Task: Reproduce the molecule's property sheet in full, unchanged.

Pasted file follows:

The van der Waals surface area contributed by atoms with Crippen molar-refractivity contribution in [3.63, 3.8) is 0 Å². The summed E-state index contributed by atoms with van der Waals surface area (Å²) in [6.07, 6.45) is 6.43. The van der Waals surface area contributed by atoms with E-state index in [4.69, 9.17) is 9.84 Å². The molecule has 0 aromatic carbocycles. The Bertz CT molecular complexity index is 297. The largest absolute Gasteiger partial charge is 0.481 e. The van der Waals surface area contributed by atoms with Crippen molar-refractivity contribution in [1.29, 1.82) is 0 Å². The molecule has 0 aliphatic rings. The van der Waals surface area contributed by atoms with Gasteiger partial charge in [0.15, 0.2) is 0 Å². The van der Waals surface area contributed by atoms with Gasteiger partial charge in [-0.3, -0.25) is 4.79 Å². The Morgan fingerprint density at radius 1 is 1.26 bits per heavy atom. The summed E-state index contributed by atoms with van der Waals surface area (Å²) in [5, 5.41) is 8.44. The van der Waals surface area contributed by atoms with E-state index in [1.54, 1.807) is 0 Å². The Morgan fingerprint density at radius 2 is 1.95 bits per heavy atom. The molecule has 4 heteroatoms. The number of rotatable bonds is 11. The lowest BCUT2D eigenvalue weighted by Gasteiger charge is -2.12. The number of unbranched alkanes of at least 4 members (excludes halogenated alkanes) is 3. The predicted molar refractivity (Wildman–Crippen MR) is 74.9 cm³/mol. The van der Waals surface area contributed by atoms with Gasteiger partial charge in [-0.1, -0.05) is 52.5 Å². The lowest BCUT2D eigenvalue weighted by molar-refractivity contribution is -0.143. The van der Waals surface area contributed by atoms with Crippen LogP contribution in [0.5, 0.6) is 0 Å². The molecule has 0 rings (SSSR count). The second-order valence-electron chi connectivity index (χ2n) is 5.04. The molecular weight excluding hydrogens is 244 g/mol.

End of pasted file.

The van der Waals surface area contributed by atoms with Crippen molar-refractivity contribution in [3.63, 3.8) is 0 Å². The summed E-state index contributed by atoms with van der Waals surface area (Å²) in [6.07, 6.45) is 6.43. The van der Waals surface area contributed by atoms with E-state index in [4.69, 9.17) is 9.84 Å². The molecule has 0 aromatic carbocycles. The Bertz CT molecular complexity index is 297. The largest absolute Gasteiger partial charge is 0.481 e. The van der Waals surface area contributed by atoms with Crippen molar-refractivity contribution in [1.29, 1.82) is 0 Å². The molecule has 0 aliphatic rings. The van der Waals surface area contributed by atoms with Gasteiger partial charge in [0.15, 0.2) is 0 Å². The van der Waals surface area contributed by atoms with Gasteiger partial charge in [-0.3, -0.25) is 4.79 Å². The Morgan fingerprint density at radius 1 is 1.26 bits per heavy atom. The summed E-state index contributed by atoms with van der Waals surface area (Å²) in [5, 5.41) is 8.44. The van der Waals surface area contributed by atoms with E-state index in [1.54, 1.807) is 0 Å². The Morgan fingerprint density at radius 2 is 1.95 bits per heavy atom. The molecule has 4 heteroatoms. The number of rotatable bonds is 11. The lowest BCUT2D eigenvalue weighted by Gasteiger charge is -2.12. The number of unbranched alkanes of at least 4 members (excludes halogenated alkanes) is 3. The predicted molar refractivity (Wildman–Crippen MR) is 74.9 cm³/mol. The van der Waals surface area contributed by atoms with Gasteiger partial charge in [-0.1, -0.05) is 52.5 Å². The lowest BCUT2D eigenvalue weighted by molar-refractivity contribution is -0.143. The van der Waals surface area contributed by atoms with Crippen LogP contribution in [0.5, 0.6) is 0 Å². The molecule has 0 rings (SSSR count). The second-order valence-electron chi connectivity index (χ2n) is 5.04. The molecular weight excluding hydrogens is 244 g/mol.